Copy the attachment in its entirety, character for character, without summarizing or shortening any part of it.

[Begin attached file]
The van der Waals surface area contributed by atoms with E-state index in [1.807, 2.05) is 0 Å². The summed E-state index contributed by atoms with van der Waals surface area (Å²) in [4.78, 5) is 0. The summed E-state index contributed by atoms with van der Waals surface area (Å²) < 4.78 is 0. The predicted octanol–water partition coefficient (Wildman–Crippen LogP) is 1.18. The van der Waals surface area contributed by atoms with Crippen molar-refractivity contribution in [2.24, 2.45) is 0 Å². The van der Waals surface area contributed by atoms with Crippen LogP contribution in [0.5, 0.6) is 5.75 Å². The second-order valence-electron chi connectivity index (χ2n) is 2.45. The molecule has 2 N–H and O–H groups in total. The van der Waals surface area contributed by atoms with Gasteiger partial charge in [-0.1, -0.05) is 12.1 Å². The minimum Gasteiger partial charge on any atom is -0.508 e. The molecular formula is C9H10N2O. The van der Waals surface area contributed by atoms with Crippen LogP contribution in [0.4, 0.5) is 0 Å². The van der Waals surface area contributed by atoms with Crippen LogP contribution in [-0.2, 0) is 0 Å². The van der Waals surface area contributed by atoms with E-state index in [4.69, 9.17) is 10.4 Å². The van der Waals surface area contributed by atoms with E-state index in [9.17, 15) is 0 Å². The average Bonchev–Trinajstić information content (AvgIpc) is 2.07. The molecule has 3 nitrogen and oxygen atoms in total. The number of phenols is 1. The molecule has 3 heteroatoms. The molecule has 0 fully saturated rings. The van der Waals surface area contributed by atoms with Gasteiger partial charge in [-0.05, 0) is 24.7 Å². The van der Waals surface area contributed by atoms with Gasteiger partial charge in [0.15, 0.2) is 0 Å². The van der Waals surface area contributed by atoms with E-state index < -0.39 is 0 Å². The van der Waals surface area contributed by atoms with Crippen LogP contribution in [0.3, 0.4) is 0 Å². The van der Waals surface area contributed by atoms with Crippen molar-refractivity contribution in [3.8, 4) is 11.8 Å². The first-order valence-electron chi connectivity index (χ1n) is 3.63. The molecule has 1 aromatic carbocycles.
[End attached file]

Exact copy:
The van der Waals surface area contributed by atoms with E-state index in [1.807, 2.05) is 0 Å². The summed E-state index contributed by atoms with van der Waals surface area (Å²) in [4.78, 5) is 0. The summed E-state index contributed by atoms with van der Waals surface area (Å²) < 4.78 is 0. The predicted octanol–water partition coefficient (Wildman–Crippen LogP) is 1.18. The van der Waals surface area contributed by atoms with Crippen molar-refractivity contribution in [2.24, 2.45) is 0 Å². The van der Waals surface area contributed by atoms with Crippen LogP contribution in [0.5, 0.6) is 5.75 Å². The second-order valence-electron chi connectivity index (χ2n) is 2.45. The molecule has 2 N–H and O–H groups in total. The van der Waals surface area contributed by atoms with Gasteiger partial charge in [-0.1, -0.05) is 12.1 Å². The minimum Gasteiger partial charge on any atom is -0.508 e. The molecular formula is C9H10N2O. The van der Waals surface area contributed by atoms with Crippen LogP contribution in [0.4, 0.5) is 0 Å². The van der Waals surface area contributed by atoms with Crippen LogP contribution in [-0.2, 0) is 0 Å². The van der Waals surface area contributed by atoms with E-state index in [4.69, 9.17) is 10.4 Å². The van der Waals surface area contributed by atoms with E-state index in [9.17, 15) is 0 Å². The average Bonchev–Trinajstić information content (AvgIpc) is 2.07. The molecule has 3 nitrogen and oxygen atoms in total. The number of phenols is 1. The molecule has 3 heteroatoms. The molecule has 0 fully saturated rings. The van der Waals surface area contributed by atoms with Gasteiger partial charge in [-0.05, 0) is 24.7 Å². The van der Waals surface area contributed by atoms with Gasteiger partial charge in [0.15, 0.2) is 0 Å². The van der Waals surface area contributed by atoms with E-state index < -0.39 is 0 Å². The van der Waals surface area contributed by atoms with Crippen LogP contribution in [0.3, 0.4) is 0 Å². The van der Waals surface area contributed by atoms with Crippen molar-refractivity contribution in [3.8, 4) is 11.8 Å². The first-order valence-electron chi connectivity index (χ1n) is 3.63. The molecule has 1 aromatic carbocycles.